CCI: Q4 2023 Update
Crown Castle (CCI) CCI 0.00%↑ announced Q4 results.
No major surprises. Only modest ones.
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My observations as as follows:
The old CEO (Jay Brown) was already out.
The new interim CEO (Tony Melone) was already in.
The CFO ( Dan Schlanger ) had planned to leave before the pressure from Elliott Management.
A new deal was reached to keep the CFO.
All guidance metrics were maintained. Seriously, all of them.
I follow “trust but verify”. They said it was maintained, but I dug through the values anyway.
Maintaining guidance is usually neutral.
Intermin CEO reiterates ongoing strategic review of fiber business.
Analysts may question the decision to maintain guidance on discretionary capital expenditures.
Guidance of $1.53 to $1.63 billion in discretionary capital expenditures ($180 million from towers).
Fiber capital expenditure guidance was maintained at $1.35 to $1.45 billion. This is too high.
If the guidance for discretionary capital expenditures is not reduced in the Q1 2024 release, analysts may become pretty annoyed.
It’s just way too much fiber.
Reading Between The Lines
The old CEO abruptly departed under intense pressure from the activist. That departure was in December.
The board didn’t have much time to appoint an interim CEO and he hasn’t had much time to get up to speed.
It appears evident that CCI wasn’t ready for the press release. Therefore, I think the decision to maintain all guidance figures was based on simplicity.
Signs of a Rushed Release
It’s subtle, but see if you can spot the difference in the layout for the Q4 2023 release and the Q3 2023 release:
If you noticed that the charts were not sized to correctly match the release, you have eyeballs.
I verified it wasn’t a local issue.
I’m not reading that deep just on the charts though. Mistakes like that can happen. They’ve happened to me.
Instead, I’m looking at the quarter-over-quarter change in commentary and the numbers that should’ve changed.
Here are the key facts:
CCI held guidance steady on interest expense. That doesn’t follow standard practice.
We would normally expect executives of any large REIT with any adjustable rate debt (about 10% of CCI’s total debt) to swing interest expense guidance based on changes in the forward curve.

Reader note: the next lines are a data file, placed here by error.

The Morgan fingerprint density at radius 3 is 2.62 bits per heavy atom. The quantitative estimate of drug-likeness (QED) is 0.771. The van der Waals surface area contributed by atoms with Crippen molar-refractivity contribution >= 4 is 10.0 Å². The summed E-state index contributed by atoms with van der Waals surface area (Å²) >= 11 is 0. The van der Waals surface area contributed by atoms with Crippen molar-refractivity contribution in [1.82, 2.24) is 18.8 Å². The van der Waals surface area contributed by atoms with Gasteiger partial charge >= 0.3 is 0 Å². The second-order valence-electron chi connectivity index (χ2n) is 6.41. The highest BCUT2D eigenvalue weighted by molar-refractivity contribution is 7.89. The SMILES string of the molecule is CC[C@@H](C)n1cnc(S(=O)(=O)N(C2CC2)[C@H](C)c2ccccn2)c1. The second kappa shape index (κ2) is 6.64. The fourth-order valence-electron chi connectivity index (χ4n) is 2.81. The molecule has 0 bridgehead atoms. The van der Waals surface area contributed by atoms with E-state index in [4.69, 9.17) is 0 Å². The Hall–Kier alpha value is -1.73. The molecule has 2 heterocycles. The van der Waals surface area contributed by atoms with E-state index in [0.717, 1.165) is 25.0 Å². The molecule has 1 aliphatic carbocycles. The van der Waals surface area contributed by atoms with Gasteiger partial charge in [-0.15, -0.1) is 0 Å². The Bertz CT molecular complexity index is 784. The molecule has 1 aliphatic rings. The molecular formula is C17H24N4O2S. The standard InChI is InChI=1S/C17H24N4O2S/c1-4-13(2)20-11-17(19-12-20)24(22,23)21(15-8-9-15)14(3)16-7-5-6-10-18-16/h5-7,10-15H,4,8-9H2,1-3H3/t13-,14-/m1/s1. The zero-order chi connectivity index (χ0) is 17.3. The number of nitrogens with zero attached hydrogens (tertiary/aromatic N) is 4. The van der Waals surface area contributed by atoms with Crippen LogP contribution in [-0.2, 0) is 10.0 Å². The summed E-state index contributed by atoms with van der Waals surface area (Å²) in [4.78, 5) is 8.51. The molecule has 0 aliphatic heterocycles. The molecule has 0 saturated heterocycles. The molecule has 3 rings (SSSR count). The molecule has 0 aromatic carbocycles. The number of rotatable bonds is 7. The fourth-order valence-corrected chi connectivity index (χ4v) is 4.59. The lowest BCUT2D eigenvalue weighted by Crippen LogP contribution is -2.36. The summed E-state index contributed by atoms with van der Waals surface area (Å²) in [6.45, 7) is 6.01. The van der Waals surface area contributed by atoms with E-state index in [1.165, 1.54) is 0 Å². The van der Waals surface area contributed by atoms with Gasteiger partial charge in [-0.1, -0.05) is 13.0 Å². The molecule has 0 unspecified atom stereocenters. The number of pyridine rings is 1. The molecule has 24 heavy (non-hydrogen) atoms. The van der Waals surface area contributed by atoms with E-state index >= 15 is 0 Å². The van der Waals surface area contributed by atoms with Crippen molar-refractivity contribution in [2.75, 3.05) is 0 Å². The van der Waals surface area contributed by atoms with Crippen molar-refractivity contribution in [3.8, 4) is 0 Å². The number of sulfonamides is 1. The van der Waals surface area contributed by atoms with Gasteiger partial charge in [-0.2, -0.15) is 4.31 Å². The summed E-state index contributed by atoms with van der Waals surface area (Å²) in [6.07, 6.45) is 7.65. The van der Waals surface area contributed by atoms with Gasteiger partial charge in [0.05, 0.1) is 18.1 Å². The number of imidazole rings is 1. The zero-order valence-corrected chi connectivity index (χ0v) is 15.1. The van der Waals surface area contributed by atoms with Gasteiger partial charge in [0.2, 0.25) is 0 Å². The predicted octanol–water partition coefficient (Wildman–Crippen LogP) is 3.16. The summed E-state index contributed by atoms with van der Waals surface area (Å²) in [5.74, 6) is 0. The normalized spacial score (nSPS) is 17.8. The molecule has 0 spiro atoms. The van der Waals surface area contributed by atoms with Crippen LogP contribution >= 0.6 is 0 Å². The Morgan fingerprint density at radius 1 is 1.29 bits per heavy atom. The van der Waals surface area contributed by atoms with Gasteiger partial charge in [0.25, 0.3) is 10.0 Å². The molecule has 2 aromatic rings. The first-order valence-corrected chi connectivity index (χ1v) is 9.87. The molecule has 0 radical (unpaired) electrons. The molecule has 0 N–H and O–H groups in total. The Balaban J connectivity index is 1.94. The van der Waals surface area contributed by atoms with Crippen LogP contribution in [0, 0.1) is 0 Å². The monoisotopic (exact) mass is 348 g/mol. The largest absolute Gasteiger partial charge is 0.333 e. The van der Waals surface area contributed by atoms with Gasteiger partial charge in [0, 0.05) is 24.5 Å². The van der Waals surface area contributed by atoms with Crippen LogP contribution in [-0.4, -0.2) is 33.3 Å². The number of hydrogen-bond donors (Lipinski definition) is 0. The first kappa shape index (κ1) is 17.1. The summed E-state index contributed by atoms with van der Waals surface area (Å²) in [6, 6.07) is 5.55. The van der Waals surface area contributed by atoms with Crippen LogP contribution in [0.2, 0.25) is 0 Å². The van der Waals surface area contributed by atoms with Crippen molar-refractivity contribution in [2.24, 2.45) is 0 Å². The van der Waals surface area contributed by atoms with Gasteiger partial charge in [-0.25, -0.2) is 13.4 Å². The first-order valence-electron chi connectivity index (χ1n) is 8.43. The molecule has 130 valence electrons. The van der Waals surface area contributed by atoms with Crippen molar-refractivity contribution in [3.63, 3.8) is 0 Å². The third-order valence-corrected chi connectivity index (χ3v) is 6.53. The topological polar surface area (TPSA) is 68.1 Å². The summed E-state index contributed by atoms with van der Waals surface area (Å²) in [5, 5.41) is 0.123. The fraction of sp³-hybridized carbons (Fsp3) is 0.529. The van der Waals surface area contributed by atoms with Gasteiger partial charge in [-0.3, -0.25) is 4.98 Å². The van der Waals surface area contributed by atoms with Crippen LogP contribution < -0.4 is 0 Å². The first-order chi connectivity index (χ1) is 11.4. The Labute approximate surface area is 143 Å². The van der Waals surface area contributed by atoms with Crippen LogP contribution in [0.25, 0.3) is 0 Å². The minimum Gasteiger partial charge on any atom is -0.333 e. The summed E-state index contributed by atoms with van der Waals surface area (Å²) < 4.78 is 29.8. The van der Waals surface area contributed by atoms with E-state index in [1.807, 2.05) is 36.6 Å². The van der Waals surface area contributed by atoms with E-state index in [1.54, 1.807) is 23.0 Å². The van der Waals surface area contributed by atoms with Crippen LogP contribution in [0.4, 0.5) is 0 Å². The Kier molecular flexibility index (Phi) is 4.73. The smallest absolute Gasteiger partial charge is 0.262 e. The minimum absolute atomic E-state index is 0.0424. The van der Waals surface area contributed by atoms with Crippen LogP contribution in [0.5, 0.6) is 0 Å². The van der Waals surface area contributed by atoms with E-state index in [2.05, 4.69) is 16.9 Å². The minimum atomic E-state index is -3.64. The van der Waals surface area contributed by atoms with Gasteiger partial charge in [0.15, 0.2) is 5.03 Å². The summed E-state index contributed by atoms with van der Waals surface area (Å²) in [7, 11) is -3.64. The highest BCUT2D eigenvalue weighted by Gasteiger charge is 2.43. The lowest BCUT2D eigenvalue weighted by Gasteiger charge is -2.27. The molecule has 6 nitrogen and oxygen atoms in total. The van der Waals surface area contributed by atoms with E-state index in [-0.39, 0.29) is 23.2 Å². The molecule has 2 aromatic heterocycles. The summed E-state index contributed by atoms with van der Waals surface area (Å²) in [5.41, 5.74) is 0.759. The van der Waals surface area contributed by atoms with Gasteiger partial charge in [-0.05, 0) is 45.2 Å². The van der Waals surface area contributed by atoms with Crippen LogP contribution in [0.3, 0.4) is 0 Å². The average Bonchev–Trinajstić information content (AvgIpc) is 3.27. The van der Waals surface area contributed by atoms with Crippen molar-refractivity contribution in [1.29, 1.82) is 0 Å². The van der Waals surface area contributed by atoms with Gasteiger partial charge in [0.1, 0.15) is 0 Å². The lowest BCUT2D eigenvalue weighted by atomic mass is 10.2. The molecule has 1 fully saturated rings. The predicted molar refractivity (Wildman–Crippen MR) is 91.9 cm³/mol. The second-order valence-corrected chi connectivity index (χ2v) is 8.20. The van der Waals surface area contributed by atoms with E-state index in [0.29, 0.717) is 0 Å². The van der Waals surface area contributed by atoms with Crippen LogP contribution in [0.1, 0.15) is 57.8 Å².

When CCI presented Q3 2023 results, the 2-year Treasury was at it’s peak of 5.225%. Today, it is 4.384%. Further, credit spreads shrank significantly. That means corporate debt yields are quite a bit lower.
Today, CCI could issue short-term, medium-term, or long-term debt at lower rates than they could have achieved in October 2023.
Therefore, keeping guidance for “interest expense on debt obligations” stead at $922 to $962 million means they didn’t update for the yield curve.
Why do we care so much about updating for the yield curve?
Because we can’t prove that guidance should’ve been updated elsewhere.
However, we can read the yield curve and tell that forward projected interest expense would definitely be lower today than it was in the middle of October.
What I See
I think management didn’t want to commit to any changes until they had more time to review.
Quite frankly, this earnings release should not be the top priority for management. The quality of guidance should not be the top priority.
Any significant changes to the fiber portfolio (such as selling it or dramatically reducing capital expenditures) could significantly alter guidance.
As I mentioned in our Q3 2023 update, the year-over-year growth figures are misleading anyway. They include metrics we want to remove with adjustments anyway.
Note: In the tables below, I use total values for the company. Normally, I would insist on per-share values. However, there has been no material change to shares outstanding in the last few years. Therefore, using total values is fine.
The first table evaluates revenue and growth. I’ve adjusted it to include the full-year 2023 results. Since the guidance was unchanged, that part was easy:
The thing you should recognize here is that officially “revenue is falling”. However, that isn’t the case. If CCI sells a bunch of assets, that would bring revenue lower. However, cash revenue from the portfolio (the real estate) is still growing.
Next, we want to adjust the AFFO values:
In 2023, CCI reported “growth” because of crappy non-cash and non-recurring items. I predicted this in advance, so it’s no surprise.
Sorry, lease termination fees are not a reliable source of income.
That lease termination fee income was offsetting surging interest expense.
In 2024, growth in interest expense should be smaller because we already experienced the surge in interest on variable rate debts.
That makes it easier to grow AFFO per share.
However, it would be wise for management to slash discretionary capital expenditures.
By slashing capital expenditures, they could reduce the growth rate in debt. That’s a great way to reduce the impact of higher interest rates.
There isn’t much to rate in this quarterly update.
The biggest factor should be a change in guidance, but guidance was precisely maintained.
Normally we could evaluate that, but in this case, we’ve determined that guidance was maintained for simplicity.
For our purposes, that’s the same as just not updating guidance.
However, I’ll focus on two things:
Commentary about continuing the strategic review is good.
Leaving guidance for capital expenditures is bad.
I would’ve preferred a “range widening” for capital expenditures.
Instead of leaving capital expenditures for fiber at $1.35 to $1.45 billion, they should’ve dropped the bottom end significantly.
I’m going to initially rate the quarter as “N/A” out of 10.
It’s not a number. It’s not particularly good or bad. We just don’t have enough new information yet to assign a rating.
The earnings call might change that, or it might not.
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Disclosure: Long CCI, SBAC, AMT